Justice and conservation: The need to incorporate recognition

Martin, Adrian, Coolsaet, Brendan, Corbera, Esteve, Dawson, Neil, Fraser, James, Lehmann, Ina and Rodriguez, Iokine (2016) Justice and conservation: The need to incorporate recognition. Biological Conservation, 197. 254–261. ISSN 0006-3207

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Abstract

In light of the Aichi target to manage protected areas equitably by 2020, we ask how the conservation sector should define justice. We focus in particular on ‘recognition’, because it is the least well understood aspect of environmental justice, and yet highly relevant to conservation because of its concern with respect for local knowledge and cultures. In order to explore the meaning of recognition in the conservation context, we take four main steps. First, we identify four components of recognition to serve as our analytical framework: subjects of justice, the harms that constitute injustice, the mechanisms that produce injustices, and the responses to alleviate these. Secondly, we apply this framework to explore four traditions of thinking about recognition: Hegelian inter-subjectivity, critical theory, southern decolonial theory, and the capabilities approach. Thirdly, we provide three case studies of conservation conflicts highlighting how different theoretical perspectives are illustrated in the claims and practices of real world conservation struggles. Fourthly, we finish the paper by drawing out some key differences between traditions of thinking, but also important areas of convergence. The convergences provide a basis for concluding that conservation should look beyond a distributive model of justice to incorporate concerns for social recognition, including careful attention to ways to pursue equality of status for local conservation stakeholders. This will require reflection on working practices and looking at forms of intercultural engagement that, for example, respect alternative ways of relating to nature and biodiversity.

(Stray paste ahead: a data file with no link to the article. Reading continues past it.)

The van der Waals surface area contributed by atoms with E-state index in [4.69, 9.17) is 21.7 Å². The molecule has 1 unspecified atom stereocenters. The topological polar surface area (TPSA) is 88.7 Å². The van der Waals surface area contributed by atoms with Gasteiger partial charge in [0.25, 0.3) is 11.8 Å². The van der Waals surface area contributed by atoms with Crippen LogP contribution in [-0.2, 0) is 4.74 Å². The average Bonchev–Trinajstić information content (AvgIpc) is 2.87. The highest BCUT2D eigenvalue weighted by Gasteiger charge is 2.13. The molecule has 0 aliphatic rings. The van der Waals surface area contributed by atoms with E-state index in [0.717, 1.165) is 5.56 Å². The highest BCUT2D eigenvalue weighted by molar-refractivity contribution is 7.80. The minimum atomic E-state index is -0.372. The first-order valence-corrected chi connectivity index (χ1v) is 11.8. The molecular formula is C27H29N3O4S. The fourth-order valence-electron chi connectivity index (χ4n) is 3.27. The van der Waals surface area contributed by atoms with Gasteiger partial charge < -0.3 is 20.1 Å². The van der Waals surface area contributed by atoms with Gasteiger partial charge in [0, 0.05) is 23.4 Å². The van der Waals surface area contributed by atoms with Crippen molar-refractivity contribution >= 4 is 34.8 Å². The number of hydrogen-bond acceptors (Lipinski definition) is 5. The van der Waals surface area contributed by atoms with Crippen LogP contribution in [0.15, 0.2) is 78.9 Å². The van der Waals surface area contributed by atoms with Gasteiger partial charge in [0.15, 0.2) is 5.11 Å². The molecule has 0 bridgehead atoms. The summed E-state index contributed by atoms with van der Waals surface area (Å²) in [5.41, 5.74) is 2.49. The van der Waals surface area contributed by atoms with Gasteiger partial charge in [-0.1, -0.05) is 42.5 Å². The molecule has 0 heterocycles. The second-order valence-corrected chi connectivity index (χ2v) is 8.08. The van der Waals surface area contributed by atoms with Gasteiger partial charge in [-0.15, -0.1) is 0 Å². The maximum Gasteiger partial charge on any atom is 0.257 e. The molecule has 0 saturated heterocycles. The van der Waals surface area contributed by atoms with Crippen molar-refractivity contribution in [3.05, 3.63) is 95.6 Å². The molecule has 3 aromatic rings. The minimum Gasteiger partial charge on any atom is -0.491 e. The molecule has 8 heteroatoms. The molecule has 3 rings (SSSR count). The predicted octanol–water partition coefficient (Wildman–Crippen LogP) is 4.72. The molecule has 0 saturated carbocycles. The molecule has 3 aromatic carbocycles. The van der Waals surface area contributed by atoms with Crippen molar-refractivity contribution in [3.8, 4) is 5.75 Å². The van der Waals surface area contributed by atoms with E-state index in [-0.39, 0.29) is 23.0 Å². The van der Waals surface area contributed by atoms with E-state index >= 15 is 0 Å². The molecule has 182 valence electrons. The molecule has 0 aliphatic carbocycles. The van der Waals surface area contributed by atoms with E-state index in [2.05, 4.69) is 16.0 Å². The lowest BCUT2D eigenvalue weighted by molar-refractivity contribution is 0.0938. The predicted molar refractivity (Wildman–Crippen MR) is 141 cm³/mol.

Item Type: Article
Additional Information: Available under a CC BY-NC-ND 4.0 license.
Uncontrolled Keywords: environmental justice,equity, protected areas,aichi targets,biodiversity conservation
Faculty \ School: Faculty of Social Sciences > School of International Development
Depositing User: Pure Connector
Date Deposited: 01 Apr 2016 10:13
Last Modified: 17 Mar 2020 21:43
URI: https://ueaeprints.uea.ac.uk/id/eprint/58040
DOI: 10.1016/j.biocon.2016.03.021

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